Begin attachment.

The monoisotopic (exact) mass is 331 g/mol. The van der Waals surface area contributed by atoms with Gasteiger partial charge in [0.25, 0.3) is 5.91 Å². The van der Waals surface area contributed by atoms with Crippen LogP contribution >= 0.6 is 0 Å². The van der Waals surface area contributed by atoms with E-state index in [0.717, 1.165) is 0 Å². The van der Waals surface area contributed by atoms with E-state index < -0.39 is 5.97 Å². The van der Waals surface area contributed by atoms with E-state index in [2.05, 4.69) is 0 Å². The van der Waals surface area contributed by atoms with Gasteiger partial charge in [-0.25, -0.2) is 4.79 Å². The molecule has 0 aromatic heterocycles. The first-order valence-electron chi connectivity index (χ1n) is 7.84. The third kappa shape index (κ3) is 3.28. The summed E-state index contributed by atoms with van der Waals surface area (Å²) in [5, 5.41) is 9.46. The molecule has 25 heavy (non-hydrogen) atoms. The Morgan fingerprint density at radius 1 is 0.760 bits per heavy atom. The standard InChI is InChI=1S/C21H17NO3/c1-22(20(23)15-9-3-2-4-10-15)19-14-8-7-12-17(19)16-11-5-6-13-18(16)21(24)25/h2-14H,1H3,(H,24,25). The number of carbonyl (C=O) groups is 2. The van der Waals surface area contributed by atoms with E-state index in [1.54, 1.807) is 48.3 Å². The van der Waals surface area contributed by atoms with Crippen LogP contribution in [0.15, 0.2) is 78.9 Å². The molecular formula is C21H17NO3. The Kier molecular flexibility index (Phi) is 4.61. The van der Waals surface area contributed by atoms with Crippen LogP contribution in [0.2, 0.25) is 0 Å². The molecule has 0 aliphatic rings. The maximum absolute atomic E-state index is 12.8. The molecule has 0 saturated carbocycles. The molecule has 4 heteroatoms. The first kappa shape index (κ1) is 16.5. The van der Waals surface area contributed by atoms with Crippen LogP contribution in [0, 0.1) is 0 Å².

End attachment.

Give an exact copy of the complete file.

The monoisotopic (exact) mass is 331 g/mol. The van der Waals surface area contributed by atoms with Gasteiger partial charge in [0.25, 0.3) is 5.91 Å². The van der Waals surface area contributed by atoms with Crippen LogP contribution >= 0.6 is 0 Å². The van der Waals surface area contributed by atoms with E-state index in [0.717, 1.165) is 0 Å². The van der Waals surface area contributed by atoms with E-state index < -0.39 is 5.97 Å². The van der Waals surface area contributed by atoms with E-state index in [2.05, 4.69) is 0 Å². The van der Waals surface area contributed by atoms with Gasteiger partial charge in [-0.25, -0.2) is 4.79 Å². The molecule has 0 aromatic heterocycles. The first-order valence-electron chi connectivity index (χ1n) is 7.84. The third kappa shape index (κ3) is 3.28. The summed E-state index contributed by atoms with van der Waals surface area (Å²) in [5, 5.41) is 9.46. The molecule has 25 heavy (non-hydrogen) atoms. The Morgan fingerprint density at radius 1 is 0.760 bits per heavy atom. The standard InChI is InChI=1S/C21H17NO3/c1-22(20(23)15-9-3-2-4-10-15)19-14-8-7-12-17(19)16-11-5-6-13-18(16)21(24)25/h2-14H,1H3,(H,24,25). The number of carbonyl (C=O) groups is 2. The van der Waals surface area contributed by atoms with E-state index in [1.54, 1.807) is 48.3 Å². The van der Waals surface area contributed by atoms with Crippen LogP contribution in [0.15, 0.2) is 78.9 Å². The molecular formula is C21H17NO3. The Kier molecular flexibility index (Phi) is 4.61. The van der Waals surface area contributed by atoms with Crippen LogP contribution in [0.2, 0.25) is 0 Å². The molecule has 0 aliphatic rings. The maximum absolute atomic E-state index is 12.8. The molecule has 0 saturated carbocycles. The molecule has 4 heteroatoms. The first kappa shape index (κ1) is 16.5. The van der Waals surface area contributed by atoms with Crippen LogP contribution in [0, 0.1) is 0 Å².